Matthew Ridley, in the Wall Street Journal’s Weekend Review, takes the occasion of the recent finding of an array of a very sophisticated chipped-stone fishing implements on Southern California’s Channel Islands to propose the idea that it was exploitation of maritime food-gathering opportunities that really constituted the evolutionary leap that made mankind human.
Last week archaeologists working on the Channel Islands of California announced that they had found delicate stone tools of remarkable antiquityâ€”possibly as old as 13,000 years. These are among the oldest artifacts ever discovered in North America. To judge by the types of tool and bone, there was a people living there who relied heavily on abalone, seals, cormorants, ducks and fish for food.
This discovery fits a pattern. From the stone age to ancient Greece to the Maya to modern Japan, the most technologically advanced and economically successful human beings have often been seafarers and fish-eatersâ€”and they still are, as the latest tsunami reminds us. Indeed, it may not be going too far to describe our species as a maritime ape.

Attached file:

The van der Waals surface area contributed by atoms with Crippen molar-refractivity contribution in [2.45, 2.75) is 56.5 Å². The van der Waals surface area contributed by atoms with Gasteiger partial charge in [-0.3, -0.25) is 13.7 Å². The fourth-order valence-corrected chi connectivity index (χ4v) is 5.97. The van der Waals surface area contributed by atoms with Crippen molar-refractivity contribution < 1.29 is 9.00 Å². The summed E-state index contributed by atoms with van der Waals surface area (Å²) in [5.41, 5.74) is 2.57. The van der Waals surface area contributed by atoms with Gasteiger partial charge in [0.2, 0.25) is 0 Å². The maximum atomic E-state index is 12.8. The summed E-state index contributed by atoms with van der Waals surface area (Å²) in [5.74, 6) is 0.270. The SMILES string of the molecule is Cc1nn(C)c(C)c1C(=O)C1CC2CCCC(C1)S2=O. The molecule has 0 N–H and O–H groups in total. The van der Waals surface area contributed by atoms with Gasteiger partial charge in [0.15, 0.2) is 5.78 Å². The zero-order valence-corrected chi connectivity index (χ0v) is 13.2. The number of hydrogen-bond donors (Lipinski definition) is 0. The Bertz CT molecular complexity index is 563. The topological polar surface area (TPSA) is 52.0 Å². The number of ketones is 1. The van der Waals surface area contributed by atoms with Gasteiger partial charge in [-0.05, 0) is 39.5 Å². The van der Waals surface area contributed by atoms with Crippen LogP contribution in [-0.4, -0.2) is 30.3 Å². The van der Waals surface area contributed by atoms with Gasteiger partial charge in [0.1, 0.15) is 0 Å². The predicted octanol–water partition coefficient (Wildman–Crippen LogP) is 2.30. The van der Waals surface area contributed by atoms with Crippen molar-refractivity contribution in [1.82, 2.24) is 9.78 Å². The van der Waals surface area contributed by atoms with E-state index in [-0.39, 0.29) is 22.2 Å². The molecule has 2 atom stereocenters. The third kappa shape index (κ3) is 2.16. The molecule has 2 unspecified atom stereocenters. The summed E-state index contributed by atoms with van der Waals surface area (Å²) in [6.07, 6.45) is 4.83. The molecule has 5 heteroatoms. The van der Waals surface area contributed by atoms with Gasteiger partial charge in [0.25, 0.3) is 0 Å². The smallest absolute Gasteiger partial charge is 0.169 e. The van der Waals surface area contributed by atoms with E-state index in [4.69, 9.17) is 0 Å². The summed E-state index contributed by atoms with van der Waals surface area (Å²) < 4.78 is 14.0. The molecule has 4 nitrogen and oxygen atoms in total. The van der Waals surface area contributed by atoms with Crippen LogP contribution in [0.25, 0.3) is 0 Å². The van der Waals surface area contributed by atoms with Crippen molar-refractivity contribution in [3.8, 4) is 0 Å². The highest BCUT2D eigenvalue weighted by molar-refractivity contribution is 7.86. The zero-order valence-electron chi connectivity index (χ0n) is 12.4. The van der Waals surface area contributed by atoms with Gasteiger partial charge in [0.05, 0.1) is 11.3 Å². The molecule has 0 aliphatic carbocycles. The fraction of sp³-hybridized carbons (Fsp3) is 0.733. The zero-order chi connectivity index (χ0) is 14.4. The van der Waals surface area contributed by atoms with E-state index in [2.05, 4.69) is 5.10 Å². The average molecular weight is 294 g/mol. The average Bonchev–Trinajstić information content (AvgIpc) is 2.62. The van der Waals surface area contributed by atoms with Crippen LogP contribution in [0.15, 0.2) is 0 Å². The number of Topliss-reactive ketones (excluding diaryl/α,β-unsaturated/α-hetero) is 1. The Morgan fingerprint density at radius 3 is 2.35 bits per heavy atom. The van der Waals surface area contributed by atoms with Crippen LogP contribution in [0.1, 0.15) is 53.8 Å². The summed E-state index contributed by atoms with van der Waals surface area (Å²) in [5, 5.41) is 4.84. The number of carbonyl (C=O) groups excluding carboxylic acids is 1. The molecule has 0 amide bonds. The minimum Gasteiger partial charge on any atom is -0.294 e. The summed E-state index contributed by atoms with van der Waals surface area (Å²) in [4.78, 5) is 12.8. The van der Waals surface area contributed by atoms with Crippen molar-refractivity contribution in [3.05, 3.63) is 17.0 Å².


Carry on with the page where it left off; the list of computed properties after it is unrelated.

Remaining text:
Ridley might have put it slightly differently. He might have suggested that it was the discovery of fishing that made mankind human, and he could then have gone on to expand that theory by noting that the invention of the fishhook directly paralleled the invention of the arrowhead and proceeding to argue that it may have been the intellectual challenge resulting from our more northerly contact with the salmonids that deepened our intelligence, leading to the creation of artificial lures and fly fishing. The maritime ape ultimately evolved into the cultivated and civilized man and the dry fly purist.
Ogden Pleissner, Dry Fly Fishing for Salmon